Perspective, J Mol Biol Methods Vol: 4 Issue: 5
Microarrays: Types, Applications and their future
Karunakaran Kaliyappan *
Department of Oral and Maxillofacial Pathology, JKK Nataraja Dental College and Hospital, Komarapalayam, Namakkal, Tamil Nadu, India
*Corresponding author: Karunakaran Kaliyappan, Department of Oral and Maxillofacial Pathology, JKK Nataraja Dental College and Hospital, Komarapalayam, Namakkal, Tamil Nadu, India, E-mail: Kaliyappan012@gmail.com
Received date: September 07, 2021; Accepted date: September 22, 2021; Published date: September 29, 2021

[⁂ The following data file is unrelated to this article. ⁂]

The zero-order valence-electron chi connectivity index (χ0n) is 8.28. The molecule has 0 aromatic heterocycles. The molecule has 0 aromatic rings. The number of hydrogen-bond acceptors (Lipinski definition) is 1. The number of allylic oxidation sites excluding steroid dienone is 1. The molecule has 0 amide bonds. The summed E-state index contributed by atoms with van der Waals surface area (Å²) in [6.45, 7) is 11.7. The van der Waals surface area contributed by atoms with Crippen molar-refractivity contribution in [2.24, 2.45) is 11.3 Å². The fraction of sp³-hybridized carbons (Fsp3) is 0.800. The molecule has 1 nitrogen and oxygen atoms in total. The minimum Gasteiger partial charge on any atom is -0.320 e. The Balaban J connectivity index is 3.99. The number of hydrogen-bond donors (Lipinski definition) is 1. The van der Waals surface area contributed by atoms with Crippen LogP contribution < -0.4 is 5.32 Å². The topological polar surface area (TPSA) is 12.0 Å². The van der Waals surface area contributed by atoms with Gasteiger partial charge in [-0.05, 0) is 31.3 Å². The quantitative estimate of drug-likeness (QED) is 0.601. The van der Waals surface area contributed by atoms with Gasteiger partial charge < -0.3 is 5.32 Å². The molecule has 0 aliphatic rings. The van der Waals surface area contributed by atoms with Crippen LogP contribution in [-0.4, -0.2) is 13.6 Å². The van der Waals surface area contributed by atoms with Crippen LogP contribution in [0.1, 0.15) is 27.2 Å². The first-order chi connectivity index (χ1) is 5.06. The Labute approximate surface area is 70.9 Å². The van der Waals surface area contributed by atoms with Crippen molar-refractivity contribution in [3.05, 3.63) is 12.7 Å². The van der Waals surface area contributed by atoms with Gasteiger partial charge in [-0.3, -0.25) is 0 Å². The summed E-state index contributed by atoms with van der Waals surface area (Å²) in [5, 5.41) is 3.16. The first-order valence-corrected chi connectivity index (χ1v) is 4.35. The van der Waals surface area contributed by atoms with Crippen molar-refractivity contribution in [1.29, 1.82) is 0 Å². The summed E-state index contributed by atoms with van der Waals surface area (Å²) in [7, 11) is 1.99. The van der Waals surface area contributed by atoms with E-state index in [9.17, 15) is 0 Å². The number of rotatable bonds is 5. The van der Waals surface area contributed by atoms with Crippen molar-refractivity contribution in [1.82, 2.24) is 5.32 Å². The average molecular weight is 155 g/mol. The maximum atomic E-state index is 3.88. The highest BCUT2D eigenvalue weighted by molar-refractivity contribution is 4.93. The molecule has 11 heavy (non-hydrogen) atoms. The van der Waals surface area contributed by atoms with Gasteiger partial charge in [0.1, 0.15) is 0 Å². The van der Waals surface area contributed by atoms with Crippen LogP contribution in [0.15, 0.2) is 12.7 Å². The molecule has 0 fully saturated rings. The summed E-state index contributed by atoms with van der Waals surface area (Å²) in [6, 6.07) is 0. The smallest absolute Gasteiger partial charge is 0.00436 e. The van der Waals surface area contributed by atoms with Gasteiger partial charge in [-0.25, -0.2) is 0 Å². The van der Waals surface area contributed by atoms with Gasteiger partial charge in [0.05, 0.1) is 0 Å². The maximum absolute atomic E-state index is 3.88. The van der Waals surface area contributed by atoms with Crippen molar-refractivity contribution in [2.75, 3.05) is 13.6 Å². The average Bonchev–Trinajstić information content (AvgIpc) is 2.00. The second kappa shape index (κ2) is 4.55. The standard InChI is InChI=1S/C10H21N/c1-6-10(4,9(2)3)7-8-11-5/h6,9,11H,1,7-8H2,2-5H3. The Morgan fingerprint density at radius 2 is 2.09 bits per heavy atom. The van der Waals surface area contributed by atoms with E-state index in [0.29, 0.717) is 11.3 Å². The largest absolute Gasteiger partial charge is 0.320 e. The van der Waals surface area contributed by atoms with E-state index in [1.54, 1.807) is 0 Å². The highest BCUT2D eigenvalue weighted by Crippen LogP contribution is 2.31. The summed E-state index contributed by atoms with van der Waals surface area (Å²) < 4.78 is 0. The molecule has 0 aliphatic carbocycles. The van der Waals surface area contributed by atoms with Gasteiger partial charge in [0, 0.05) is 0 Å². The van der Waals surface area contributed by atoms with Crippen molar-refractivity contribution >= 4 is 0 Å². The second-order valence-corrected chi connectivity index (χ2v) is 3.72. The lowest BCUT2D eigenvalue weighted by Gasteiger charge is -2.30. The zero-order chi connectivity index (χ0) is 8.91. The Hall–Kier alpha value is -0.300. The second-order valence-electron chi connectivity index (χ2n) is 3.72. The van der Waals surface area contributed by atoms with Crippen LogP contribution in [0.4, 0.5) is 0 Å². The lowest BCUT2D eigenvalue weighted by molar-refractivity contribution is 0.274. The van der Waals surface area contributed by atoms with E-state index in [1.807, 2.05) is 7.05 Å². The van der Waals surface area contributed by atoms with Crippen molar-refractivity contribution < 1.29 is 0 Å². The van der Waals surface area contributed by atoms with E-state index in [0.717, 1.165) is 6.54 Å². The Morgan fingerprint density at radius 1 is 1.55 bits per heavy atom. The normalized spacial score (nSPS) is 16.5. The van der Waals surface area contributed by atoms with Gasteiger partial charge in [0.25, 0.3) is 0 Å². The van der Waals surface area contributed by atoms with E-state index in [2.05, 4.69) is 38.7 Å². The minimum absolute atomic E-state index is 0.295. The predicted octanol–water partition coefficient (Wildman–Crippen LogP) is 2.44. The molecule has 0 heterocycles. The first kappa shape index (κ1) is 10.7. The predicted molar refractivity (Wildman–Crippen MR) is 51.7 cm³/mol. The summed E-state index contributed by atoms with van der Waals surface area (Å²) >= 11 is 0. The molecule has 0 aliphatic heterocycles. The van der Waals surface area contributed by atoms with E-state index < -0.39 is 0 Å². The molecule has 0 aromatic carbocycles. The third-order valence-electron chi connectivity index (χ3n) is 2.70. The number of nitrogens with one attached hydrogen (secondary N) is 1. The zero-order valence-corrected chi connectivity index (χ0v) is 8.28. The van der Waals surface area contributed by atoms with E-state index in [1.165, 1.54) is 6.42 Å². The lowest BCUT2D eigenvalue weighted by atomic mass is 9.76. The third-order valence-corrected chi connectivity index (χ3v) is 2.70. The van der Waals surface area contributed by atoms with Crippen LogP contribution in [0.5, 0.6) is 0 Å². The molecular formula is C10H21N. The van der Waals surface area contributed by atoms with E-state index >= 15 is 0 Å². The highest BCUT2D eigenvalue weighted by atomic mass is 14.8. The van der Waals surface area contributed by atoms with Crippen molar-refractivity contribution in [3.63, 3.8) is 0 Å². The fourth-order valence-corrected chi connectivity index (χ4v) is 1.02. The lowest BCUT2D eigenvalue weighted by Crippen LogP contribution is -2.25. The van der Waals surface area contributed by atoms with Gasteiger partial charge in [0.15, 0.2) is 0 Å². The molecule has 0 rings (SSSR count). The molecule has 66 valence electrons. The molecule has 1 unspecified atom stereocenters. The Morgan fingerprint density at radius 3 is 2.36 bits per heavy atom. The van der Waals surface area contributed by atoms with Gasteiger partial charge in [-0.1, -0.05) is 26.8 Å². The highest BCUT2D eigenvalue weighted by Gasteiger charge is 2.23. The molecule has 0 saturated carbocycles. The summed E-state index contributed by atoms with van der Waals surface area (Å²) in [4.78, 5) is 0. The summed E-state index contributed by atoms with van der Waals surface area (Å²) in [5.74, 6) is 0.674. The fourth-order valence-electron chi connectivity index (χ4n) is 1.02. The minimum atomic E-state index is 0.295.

Recently, peptide microarrays have been used to distinguish proteins, antibodies, viruses, and bacteria based on their binding to random sequence peptides. We reported on the use of peptide arrays to identify enzyme modulators that involve screening an array of 10,000 defined and addressable peptides on a microarray. Primary peptides were first selected to inhibit the enzyme at low μM concentrations. Then new peptides were found to only bind strongly with the enzyme– inhibitor complex, but not the native enzyme. These new peptides served as secondary inhibitors that enhanced the inhibition of the enzyme together with the primary peptides. Without the primary peptides, the secondary effect peptides had little effect on the enzyme activity. Conversely, we also selected peptides that recovered the activities of inhibited enzyme–peptide complex. The selection of cooperative peptide pairs will provide a versatile toolkit for modulating enzyme functions, which may potentially be applied to drug discovery and biocatalysis. Microarrays of 10,000 20-mer peptides were produced by Arizona State University as previously reported. Briefly, 10,000 distinct polypeptide sequences were spotted in duplicate onto a glass slide possessing an amino-silane surface coating. Each polypeptide was 20 residues in length, with 17 positions randomly chosen from a set of 19 amino acids (excluding cysteine). The C-terminal 3 positions of each peptide was a Glycine Serine Cysteine (GSC) linker, which was used for conjugating peptides to amino-silane surfaces via a maleimide linker, sulfosuccinimidyl 4-(N-maleimidomethyl) cyclohexane-1- carboxylate (Sulfo-SMCC; Pierce, Rockford, IL, USA). The array printing was performed by using a Telechem Nanoprint60 (Arrayit, Sunnyvale, CA, USA) hat spotted approximately 500 pL of 1 mg/mL peptide per feature on glass slides with 48 Telechem series SMP2- style 946 titanium pins (Arrayit). A microarray is a complex array on a solid substrate that investigates large amounts of biological material using highthroughput screening, multiplexed and parallel processing and detection methods. The antibody microarrays were the primary microarrays to be used. A journal is a periodical publication intended to further progress of science, usually by reporting new research. Most journals are highly specialized, although some of the oldest journals publish articles, reviews, editorials, short communications, letters, and scientific papers across a wide range of scientific fields. Journals contain articles that peer reviewed, in an attempt to ensure that articles meet the journal's standards of quality, and scientific validity. Each such journal article becomes part of the permanent scientific record. A microarray is a multiplex lab-on-a-chip. It is a 2D array on a solid substrate (usually a glass slide or silicon thin-film cell) that assays large amounts of biological material using high-throughput screening miniaturized, multiplexed and parallel processing and detection methods. The DNA microarray is a tool used to determine whether the DNA from a particular individual contains a mutation in genes like BRCA1 and BRCA2. The chip consists of a small glass plate encased in plastic. Some companies manufacture microarrays using methods similar to those used to make computer microchips. On the surface, each chip contains thousands of short, synthetic, singlestranded DNA sequences, which together add up to the normal gene in question, and to variants (mutations) of that gene that have been found in the human population. A DNA microarray (also commonly known as DNA chip or biochip) is a collection of microscopic DNA spots attached to a solid surface. Scientists use DNA microarrays to measure the expression levels of large numbers of genes simultane A DNA microarray is a collection of microscopic DNA spots attached to a solid surface. Scientists use DNA microarrays to measure the expression levels of large numbers of genes simultaneously or to genotype multiple regions of a genome. Each DNA spot contains picomoles of a specific DNA sequence, known as probesously or to genotype multiple regions of a genome The DNA copy that is made, called complementary DNA (cDNA), is then applied to the microarray. The cDNA binds to complementary base pairs in each of the spots on the array, a process known as hybridization. ... A black spot indicates that none of the patient's cDNA has bonded to the DNA in the gene located in that spot. SAGE can determine absolute abundance of mRNAs and differences in expression levels between samples can be compared. In contrast, microarray data is specific to the format, so data sets cannot be easily compared between platforms. Microarrays are also easier to use and more suitable for high-throughput experiments. Microarray is one of the most recent advances being used for cancer research; it provides assistance in pharmacological approach to treat various diseases including oral lesions. Microarray helps in analyzing large amount of samples which have either been recorded previously or new samples; it even helps to test the incidence of a particular marker in tumors. Till recently, microarray's usage in dentistry has been very limited, but in future, as the technology becomes affordable, there may be increase in its usage. Here, we discuss the various techniques and applications of microarray or DNA chip.